ECA Newsletter 6-26-17
As many of us are aware, the project that Bay Cities tackled in Healdsburg has some of the worst soils conditions of any area in Sonoma County. Add to that the wettest winter in the history of Sonoma County and mix in tight quarters and lots of traffic control constraints, and you have a recipe for a project that is going to be finished later than expected.
In a recent Healdsburg Tribune article, the City spokesperson is seemingly trying to present, judge, and sentence the Contractor all at once. Click here for the article-
At $1,000/day Liquidated Damages, being a year past the anticipated finish date indicates there will be great difficulty in amicably working out who owes what to whom. Most of us Contractors have had one or more jobs like this that just seem to suck the life right out of your crews, your relationship with your bonding company, and with your shareholders too. Although Bay Cities is not an ECA member, I don’t wish a conflict like this seems likely to be on anybody!
I have neither reviewed the Healdsburg Contract Docs, nor held extensive interviews with anybody closely associated with the project, but I have had several of these types of project when I was a contractor. Sometimes the conflict or dispute is unavoidable, sometimes it is avoidable. I always sought to avoid the dispute if possible. But in reading this article on Bay Cities and Healdsburg, I thought it might be best to use my soapbox for my opinionated “rant”.
I always got the absolutely best outcome in any disputed delay or performance claims by doing the following:
- Being brutally honest about the causation of the time delay. We had a schedule to begin with, and trust me on this one, you are not going to get the City or Municipality to just hand you delay days if the delay was caused by a bad schedule to begin with, or a bad plan, or delays caused by anticipating you could do things in the wet months that are unrealistic. You have to ascertain if you are being delayed by your own failure, or if the owner has somehow not performed their duty and that has put your work into the rainy season or into an out and out delay. If it is your fault-FIX IT. Let the Owner know your plan to fix it by submitting your “crashed” schedule and then do not wait for the Owner to approve the schedule. It is ultimately going to be you spending the money, so “own it”.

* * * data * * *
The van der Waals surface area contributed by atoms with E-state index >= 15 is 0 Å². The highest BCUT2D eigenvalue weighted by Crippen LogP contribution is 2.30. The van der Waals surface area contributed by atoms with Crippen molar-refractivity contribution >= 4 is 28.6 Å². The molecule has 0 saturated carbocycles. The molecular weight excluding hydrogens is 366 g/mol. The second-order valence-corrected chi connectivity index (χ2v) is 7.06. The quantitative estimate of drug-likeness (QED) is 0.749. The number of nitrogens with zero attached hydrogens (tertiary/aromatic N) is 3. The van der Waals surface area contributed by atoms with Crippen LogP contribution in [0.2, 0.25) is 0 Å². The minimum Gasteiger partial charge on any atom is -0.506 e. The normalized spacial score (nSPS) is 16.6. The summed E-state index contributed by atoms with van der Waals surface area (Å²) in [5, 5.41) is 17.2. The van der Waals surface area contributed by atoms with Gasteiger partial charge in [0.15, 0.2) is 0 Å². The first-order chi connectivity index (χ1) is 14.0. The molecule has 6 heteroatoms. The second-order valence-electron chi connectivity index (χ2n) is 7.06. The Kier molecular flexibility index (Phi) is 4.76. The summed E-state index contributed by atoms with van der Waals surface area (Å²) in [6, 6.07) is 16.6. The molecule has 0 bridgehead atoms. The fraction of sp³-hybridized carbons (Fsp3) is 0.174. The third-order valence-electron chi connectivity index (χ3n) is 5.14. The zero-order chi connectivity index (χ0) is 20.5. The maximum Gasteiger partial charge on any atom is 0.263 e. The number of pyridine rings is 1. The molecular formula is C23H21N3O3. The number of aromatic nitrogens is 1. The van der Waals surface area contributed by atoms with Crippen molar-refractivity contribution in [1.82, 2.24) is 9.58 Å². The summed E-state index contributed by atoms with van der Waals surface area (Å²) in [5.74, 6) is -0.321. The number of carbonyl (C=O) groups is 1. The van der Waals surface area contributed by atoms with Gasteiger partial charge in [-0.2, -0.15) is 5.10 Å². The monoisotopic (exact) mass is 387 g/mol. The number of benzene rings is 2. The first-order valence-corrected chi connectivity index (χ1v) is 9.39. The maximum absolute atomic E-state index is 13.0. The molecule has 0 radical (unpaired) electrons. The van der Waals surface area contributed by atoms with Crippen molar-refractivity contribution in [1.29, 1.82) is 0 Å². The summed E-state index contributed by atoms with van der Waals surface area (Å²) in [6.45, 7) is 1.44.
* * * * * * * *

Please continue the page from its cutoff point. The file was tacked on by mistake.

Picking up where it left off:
- If you find the owner has caused the delay, you need to document and prepare the extra work backup to withstand court scrutiny. Too many times we tried to be the “nice guys” and give the owner a break by sharing in the costs and not spending the dollars to properly prepare a Claim. You are far better off “building your binder” and making sure you are including all that you are entitled to. If the owner directs you to do something that is not in the Contract, you say “yes sir, I will get that done for you” but you also make sure the owner knows, in writing, that you consider his/her request to be extra work and you may be entitled to additional compensation. “Stack” them up and you can always “horsetrade” at the end of the project. It doesn’t have to be adversarial. You are just doing your job and accommodating the owner’s requests.
- Never, ever, stop work. Stopping for a few hours is ok, but never demobilize and suspend the work. That is really bad for your pocketbook!
- If the job had subcontractors and suppliers involved, you need to make sure you wrote good subcontract agreements and purchase orders and tied them to reasonable performance timelines that they themselves have agreed to at bid time. If they were supposed to get submittals in to you within 4 weeks, and they take longer, put your foot down. You never know if the Owner is going to change their mind about that scope of work and you want to make sure the Sub or Supplier doesn’t use up all the “float” by you not demanding that the Project owns the float.
- Finally, do not hide the extra costs. Give them to the Owner as soon as you can. Be transparent. Be honest. Get what you deserve. And remember-if the delay was your fault, fix it. Do not be the “sword rattler”.
That’s All Folks!